In summary, the above discussed issue constitutes no bar to consideration of this case on its merits.
As earlier related in this opinion, when a final contract price was agreed upon between Walsh and the Government in the earlier described Modification No. 6, it provided for a release of Walsh's claims "with the exception of the claim on behalf of the Contractor's subcontractor Fiberglas Engineering and Supply Division, Owens-Corning Fiberglas Corporation, and the latter's subcontractor Polytron Corporation, for additional compensation and reimbursement of costs * * *, and the Contractor hereby releases the Government from any and all of such claims and demands except the afore-mentioned claim. * * *" [Emphasis supplied.]
Walsh was apparently the party "out of pocket" when the above described disputes arose, culminating in a termination, later converted to a suspension of its prime contract. While these reserved administrative claims were being pursued in accordance with the procedures earlier described, Walsh was therefore also pressing an alternative form of relief against its subcontractors.
As stated by the hearing examiner in his opinion:
* * * On November 27, 1961 Walsh sued Fenco for breach of its contract to place the foam. On January 18, 1962 Fenco filed a third party complaint against Polytron; its parent, Pacific Vegetable Oil; and Latex for their failure to perform. On May 21, 1962, Polytron answered the third party complaint of Fenco and filed counterclaims against Fenco and Walsh to recover the amount of its losses in the operations. * * *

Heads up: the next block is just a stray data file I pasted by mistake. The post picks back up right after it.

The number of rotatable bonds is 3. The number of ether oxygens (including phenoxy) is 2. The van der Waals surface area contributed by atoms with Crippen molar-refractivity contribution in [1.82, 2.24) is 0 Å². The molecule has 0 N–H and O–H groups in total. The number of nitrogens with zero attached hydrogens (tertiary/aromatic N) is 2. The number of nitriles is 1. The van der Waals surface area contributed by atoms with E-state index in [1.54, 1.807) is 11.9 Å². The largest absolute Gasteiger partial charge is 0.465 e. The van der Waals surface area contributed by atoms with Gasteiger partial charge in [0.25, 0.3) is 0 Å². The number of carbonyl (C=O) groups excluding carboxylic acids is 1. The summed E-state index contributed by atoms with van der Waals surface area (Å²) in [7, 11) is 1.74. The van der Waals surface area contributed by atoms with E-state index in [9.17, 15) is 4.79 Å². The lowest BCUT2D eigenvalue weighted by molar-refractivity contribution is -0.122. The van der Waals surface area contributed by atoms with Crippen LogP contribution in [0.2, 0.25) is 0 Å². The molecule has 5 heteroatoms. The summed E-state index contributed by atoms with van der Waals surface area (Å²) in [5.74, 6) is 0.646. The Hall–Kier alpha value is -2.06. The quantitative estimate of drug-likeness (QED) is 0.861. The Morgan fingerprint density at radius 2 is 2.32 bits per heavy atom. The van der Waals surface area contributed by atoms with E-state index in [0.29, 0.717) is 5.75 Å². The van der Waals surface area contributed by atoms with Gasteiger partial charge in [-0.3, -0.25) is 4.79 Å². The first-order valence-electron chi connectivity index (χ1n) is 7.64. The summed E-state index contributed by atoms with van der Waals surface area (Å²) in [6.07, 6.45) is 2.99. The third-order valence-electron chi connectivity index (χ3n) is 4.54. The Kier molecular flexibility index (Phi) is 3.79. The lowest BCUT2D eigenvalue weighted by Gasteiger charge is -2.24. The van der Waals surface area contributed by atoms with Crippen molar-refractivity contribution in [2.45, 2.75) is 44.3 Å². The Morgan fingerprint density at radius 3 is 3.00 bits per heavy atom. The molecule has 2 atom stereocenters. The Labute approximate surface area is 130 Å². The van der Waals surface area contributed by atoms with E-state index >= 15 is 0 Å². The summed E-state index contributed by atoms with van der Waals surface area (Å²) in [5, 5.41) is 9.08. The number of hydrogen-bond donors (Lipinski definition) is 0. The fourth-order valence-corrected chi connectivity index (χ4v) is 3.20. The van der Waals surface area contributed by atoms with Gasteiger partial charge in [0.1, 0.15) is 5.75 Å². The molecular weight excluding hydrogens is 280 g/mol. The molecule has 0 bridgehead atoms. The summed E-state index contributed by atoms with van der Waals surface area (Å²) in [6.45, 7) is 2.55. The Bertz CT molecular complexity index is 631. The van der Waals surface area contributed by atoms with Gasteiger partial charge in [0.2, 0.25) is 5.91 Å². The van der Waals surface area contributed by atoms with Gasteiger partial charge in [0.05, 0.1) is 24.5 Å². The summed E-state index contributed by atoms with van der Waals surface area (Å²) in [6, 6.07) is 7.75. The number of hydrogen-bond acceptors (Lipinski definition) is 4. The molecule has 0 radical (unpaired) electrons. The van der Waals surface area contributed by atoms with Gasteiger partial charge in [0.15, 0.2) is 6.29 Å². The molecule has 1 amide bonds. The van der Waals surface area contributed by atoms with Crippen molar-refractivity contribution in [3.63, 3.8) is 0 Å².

The claims involved * * * were finally settled. Fenco paid Walsh $60,000; Latex paid Fenco $35,000. Some $22,000 of this amount was earmarked in the $60,000 which Fenco paid to Walsh for the removal of the foam which Latex had laid in August. Polytron agreed to pay Fenco $42,500, which was the amount of progress payment that had been made by Fenco to Polytron when it made its attempt to install the foam in May. * * * On April 22, 1963 Fenco and Polytron signed a release of all claims against Walsh. This release provided that Polytron and Fenco could prosecute the present appeal before the Commission in the name of Walsh at no cost to Walsh. Thereafter on May 6, 1963 all parties filed a stipulation in the District Court dismissing the pending actions with all claims and counterclaims with prejudice. * * * The release referred to in the above excerpt reads, in pertinent part, as follows: